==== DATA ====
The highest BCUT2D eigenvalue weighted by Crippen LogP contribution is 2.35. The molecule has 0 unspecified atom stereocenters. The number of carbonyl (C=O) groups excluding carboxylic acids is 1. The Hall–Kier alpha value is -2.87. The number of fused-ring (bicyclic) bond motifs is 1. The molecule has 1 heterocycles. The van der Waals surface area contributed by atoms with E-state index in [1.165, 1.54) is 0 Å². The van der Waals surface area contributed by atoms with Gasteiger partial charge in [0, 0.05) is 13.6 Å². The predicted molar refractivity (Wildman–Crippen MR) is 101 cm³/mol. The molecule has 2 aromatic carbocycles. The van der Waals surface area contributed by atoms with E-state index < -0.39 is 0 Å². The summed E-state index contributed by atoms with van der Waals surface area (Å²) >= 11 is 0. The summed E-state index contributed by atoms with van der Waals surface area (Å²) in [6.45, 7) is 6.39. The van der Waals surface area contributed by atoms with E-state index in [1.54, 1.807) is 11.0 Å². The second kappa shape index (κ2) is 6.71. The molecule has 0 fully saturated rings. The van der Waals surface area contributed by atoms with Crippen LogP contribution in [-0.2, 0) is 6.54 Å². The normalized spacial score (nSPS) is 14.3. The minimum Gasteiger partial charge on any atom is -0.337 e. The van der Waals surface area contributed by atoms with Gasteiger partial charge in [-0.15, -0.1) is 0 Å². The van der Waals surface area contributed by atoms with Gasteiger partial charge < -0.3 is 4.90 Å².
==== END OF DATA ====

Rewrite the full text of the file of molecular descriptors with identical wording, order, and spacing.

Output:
The highest BCUT2D eigenvalue weighted by Crippen LogP contribution is 2.35. The molecule has 0 unspecified atom stereocenters. The number of carbonyl (C=O) groups excluding carboxylic acids is 1. The Hall–Kier alpha value is -2.87. The number of fused-ring (bicyclic) bond motifs is 1. The molecule has 1 heterocycles. The van der Waals surface area contributed by atoms with E-state index in [1.165, 1.54) is 0 Å². The van der Waals surface area contributed by atoms with Gasteiger partial charge in [0, 0.05) is 13.6 Å². The predicted molar refractivity (Wildman–Crippen MR) is 101 cm³/mol. The molecule has 2 aromatic carbocycles. The van der Waals surface area contributed by atoms with E-state index < -0.39 is 0 Å². The summed E-state index contributed by atoms with van der Waals surface area (Å²) >= 11 is 0. The summed E-state index contributed by atoms with van der Waals surface area (Å²) in [6.45, 7) is 6.39. The van der Waals surface area contributed by atoms with E-state index in [1.54, 1.807) is 11.0 Å². The second kappa shape index (κ2) is 6.71. The molecule has 0 fully saturated rings. The van der Waals surface area contributed by atoms with Crippen LogP contribution in [-0.2, 0) is 6.54 Å². The normalized spacial score (nSPS) is 14.3. The minimum Gasteiger partial charge on any atom is -0.337 e. The van der Waals surface area contributed by atoms with Gasteiger partial charge in [-0.15, -0.1) is 0 Å². The van der Waals surface area contributed by atoms with Gasteiger partial charge < -0.3 is 4.90 Å².